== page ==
Bullis Charter School
March 5: Every year up and down the state school districts are required to prepare and submit their “Second Interim (financial) Report” for examination and approval by their board. After that board process, the Second Interim Report is sent to their County Office of Education. At this meeting the Bullis Charter School Board of Directors heard their Second Interim Report, asked questions, and then voted unanimously to approve it and send it on to the Santa Clara County Office of Education. Bullis Charter School contracts with an organization called edtec to prepare this report for them. Peter Taub of edtec made his company’s presentation to the board.
Also at this meeting the board provided input on budget discussions that are under way for the 2018-19 budget. A few items of particular interest arose here:  Board members recommended that they budget for one or more assistant teachers for next year so that they have more flexibility when master teachers go out on family leaves in the middle of the year;  There are fewer students in grades 7 and 8 than they had planned for, so board members discussed options for that. One question was “Do we have a wait list for these grades?” The answer was no, because they are capped at 105 students for each grade per the Five Year Agreement with Los Altos School District. They hear from 105 students that they plan to attend next year, so budget for 105 students. But, students also apply to private schools, and if they get in, they sometimes drop their place at Bullis, resulting in a smaller 7th or 8th grade class than originally planned for.
The Bullis Board of Directors also reviewed and voted to approve their Finance Committee’s recommendation for a new auditor for next year. That auditor is Vincenti, Lloyd, Stutzman LLP. This auditor was approved unanimously by the board.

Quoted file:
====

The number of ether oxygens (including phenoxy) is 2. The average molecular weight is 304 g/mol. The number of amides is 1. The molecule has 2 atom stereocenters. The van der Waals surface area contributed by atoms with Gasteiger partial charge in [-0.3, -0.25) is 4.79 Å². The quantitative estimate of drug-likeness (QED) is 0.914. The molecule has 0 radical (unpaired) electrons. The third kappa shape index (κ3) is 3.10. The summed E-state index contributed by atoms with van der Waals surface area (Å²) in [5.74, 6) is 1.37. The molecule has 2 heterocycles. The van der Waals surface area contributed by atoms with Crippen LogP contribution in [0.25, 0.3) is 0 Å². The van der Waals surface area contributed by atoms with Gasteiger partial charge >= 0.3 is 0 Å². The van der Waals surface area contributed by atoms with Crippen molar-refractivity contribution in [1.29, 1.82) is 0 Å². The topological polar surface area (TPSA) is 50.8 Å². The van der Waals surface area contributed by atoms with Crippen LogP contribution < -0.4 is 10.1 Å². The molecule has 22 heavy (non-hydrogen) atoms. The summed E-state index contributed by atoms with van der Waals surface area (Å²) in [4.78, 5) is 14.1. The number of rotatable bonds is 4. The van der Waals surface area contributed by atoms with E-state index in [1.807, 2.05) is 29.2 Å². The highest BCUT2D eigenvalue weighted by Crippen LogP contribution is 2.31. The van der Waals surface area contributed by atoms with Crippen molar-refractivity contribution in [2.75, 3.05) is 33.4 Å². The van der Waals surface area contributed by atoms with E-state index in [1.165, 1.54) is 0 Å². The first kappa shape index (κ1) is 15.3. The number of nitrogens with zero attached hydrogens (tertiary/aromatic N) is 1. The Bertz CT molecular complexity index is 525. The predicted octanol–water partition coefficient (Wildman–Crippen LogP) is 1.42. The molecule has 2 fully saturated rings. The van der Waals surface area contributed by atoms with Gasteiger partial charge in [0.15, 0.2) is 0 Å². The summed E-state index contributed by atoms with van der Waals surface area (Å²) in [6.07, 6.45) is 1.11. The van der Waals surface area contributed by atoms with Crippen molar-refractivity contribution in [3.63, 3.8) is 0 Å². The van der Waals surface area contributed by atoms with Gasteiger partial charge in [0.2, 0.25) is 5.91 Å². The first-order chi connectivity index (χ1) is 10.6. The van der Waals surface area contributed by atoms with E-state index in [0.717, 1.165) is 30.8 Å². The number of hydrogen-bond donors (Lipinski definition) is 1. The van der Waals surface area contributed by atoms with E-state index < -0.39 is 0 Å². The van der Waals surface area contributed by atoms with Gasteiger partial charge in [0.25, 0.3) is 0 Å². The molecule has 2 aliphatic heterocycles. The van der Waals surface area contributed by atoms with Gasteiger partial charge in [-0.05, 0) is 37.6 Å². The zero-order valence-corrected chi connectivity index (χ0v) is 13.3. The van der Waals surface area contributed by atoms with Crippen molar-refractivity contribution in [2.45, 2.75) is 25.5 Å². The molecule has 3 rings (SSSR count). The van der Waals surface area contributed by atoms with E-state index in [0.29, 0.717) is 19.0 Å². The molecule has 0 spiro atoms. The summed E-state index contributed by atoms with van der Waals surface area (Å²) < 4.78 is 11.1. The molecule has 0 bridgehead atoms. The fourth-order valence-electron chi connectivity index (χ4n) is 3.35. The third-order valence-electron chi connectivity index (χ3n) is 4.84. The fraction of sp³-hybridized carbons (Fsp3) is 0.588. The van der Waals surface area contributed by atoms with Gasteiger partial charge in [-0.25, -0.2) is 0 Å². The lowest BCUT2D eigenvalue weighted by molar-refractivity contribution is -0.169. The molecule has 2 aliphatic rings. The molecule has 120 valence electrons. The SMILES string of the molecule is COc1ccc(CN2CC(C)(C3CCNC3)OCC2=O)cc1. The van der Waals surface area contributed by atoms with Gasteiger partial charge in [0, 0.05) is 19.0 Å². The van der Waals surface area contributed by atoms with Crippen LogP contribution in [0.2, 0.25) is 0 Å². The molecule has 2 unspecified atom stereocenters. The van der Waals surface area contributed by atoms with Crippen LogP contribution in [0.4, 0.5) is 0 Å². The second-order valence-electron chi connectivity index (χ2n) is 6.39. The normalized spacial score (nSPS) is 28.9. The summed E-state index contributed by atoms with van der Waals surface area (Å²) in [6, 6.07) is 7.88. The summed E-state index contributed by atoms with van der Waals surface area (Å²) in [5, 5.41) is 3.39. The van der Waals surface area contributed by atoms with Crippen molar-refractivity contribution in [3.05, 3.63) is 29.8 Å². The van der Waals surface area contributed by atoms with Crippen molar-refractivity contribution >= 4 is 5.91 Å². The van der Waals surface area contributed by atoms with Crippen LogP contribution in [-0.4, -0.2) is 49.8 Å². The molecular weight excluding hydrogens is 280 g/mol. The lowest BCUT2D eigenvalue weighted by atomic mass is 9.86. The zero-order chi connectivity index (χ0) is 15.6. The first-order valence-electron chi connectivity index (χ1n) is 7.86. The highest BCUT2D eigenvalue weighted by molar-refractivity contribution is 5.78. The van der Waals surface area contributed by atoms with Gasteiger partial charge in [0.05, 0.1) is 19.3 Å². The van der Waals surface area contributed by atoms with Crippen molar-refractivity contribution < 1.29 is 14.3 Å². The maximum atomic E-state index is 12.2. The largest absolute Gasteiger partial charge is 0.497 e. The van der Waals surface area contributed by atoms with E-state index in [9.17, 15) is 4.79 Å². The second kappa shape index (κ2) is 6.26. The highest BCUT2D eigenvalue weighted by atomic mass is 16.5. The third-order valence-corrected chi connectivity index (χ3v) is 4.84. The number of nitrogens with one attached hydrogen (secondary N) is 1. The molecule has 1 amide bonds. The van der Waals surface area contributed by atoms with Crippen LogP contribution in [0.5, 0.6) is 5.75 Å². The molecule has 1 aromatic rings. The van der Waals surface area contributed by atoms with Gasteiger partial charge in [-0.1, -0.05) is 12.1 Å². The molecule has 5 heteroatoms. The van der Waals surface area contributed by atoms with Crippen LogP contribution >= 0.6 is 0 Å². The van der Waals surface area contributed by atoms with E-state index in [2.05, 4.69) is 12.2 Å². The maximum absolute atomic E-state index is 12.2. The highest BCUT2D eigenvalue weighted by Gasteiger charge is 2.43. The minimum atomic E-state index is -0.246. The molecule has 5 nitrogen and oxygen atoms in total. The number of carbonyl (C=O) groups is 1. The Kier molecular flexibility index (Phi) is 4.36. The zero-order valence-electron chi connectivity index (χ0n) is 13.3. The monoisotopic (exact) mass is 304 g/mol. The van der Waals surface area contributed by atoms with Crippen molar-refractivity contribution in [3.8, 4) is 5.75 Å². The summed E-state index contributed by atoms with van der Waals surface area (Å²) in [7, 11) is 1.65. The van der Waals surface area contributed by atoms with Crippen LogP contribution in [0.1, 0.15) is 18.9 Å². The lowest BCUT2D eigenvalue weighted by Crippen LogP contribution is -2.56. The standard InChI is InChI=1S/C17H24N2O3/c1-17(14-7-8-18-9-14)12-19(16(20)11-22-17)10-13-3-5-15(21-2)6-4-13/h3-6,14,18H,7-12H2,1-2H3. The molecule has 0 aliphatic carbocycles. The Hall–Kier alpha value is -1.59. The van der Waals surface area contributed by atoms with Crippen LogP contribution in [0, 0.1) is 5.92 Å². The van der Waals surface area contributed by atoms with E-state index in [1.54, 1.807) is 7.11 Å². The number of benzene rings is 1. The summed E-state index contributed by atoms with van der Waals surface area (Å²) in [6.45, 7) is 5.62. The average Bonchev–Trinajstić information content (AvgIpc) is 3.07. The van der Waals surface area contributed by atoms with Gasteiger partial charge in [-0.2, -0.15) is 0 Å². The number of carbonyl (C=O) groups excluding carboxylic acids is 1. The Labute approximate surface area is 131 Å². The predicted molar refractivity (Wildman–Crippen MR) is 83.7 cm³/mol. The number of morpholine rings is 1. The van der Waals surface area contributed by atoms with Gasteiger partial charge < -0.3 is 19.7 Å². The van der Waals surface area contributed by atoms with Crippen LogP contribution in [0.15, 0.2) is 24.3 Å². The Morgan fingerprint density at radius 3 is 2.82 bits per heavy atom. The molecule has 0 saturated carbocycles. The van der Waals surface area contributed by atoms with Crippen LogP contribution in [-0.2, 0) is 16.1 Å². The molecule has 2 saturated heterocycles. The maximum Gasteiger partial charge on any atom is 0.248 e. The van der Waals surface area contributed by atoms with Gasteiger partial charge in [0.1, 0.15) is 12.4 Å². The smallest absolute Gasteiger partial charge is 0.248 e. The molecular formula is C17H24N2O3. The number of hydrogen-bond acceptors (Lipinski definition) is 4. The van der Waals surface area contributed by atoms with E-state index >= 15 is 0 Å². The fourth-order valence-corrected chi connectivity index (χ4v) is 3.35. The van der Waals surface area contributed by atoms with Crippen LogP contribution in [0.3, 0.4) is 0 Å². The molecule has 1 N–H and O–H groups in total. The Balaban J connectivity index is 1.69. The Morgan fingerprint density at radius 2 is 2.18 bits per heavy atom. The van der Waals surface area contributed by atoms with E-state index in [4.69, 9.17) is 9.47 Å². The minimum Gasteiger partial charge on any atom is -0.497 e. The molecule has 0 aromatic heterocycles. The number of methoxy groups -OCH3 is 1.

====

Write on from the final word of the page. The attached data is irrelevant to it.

Lastly, another thing all schools in California are required to do every year is prepare, adopt, and submit a SARC (Student Accountability Report Card). SARCs are done via a state template. Categories in the template are: “About Our School” (a narrative description of the school and area), Contact Information, School Description and Mission Statement, Student Enrollment by Grade Level, Student Group (race, economically disadvantaged, English Learners, Students with Disabilities, and Foster Youth), Textbooks and Instructional Materials, School Facilities conditions, State Test Score Results grades 3 – 8 (and 10) by student group, types and levels of Parent Involvement, Average Class Size and Distribution, Academic Counselors/Support Staff, Expenditures Per Pupil and Teacher Salaries (compared to the state), and lastly, a narrative on Professional Development utilized by the school. (High schools also report on a few more items.) At this meeting the Bullis Board heard a presentation on their latest SARC and unanimously approved it.
April 2: Three items of note were presented and discussed at this meeting. The report of item one is by Greg Coladonato, our LWV alternate BCS Observer.  A presentation was given by two teachers from Huff Elementary school in the Mountain View Whisman School District, who took part in BCS’s STEAM Practicum, in order to learn how to implement PBL + RTI at Huff. I believe there were five teachers from Huff who took part in this program.
For context, BCS Superintendent Wanny Hersey explained that the STEAM Practicum has been a three year effort in partnership with the Santa Clara County Office of Education’s STEAM Team.
The three approaches they mentioned trying to teach to their students were inquiry thinking, design thinking, and a growth mindset. They mentioned how amazed they were that 5 year olds were teaching their parents what it meant to be a dendrochronologist (their word usage!).
(STEAM is a popular acronym representing work in Science, Technology, Engineering, Arts, and Math. This is distinguished from typical STEM learning. “PBL” refers to Project Based Learning; “RTI” refers to Response to Instruction.)
 BCS learned that it has been selected as the only school in North America to be part of P21 Global Schools Network. It joins 14 other schools around the world who were carefully selected as school models that focus on global awareness, global competence, cultural competence, and linguistic development.  The BCS ad hoc nominating committee has been searching for and interviewing people to potentially fill the board positions of the four board members whose terms end in June. They’re looking for people who can add to the skill sets of the current board.
— Ellen Wheeler, Observer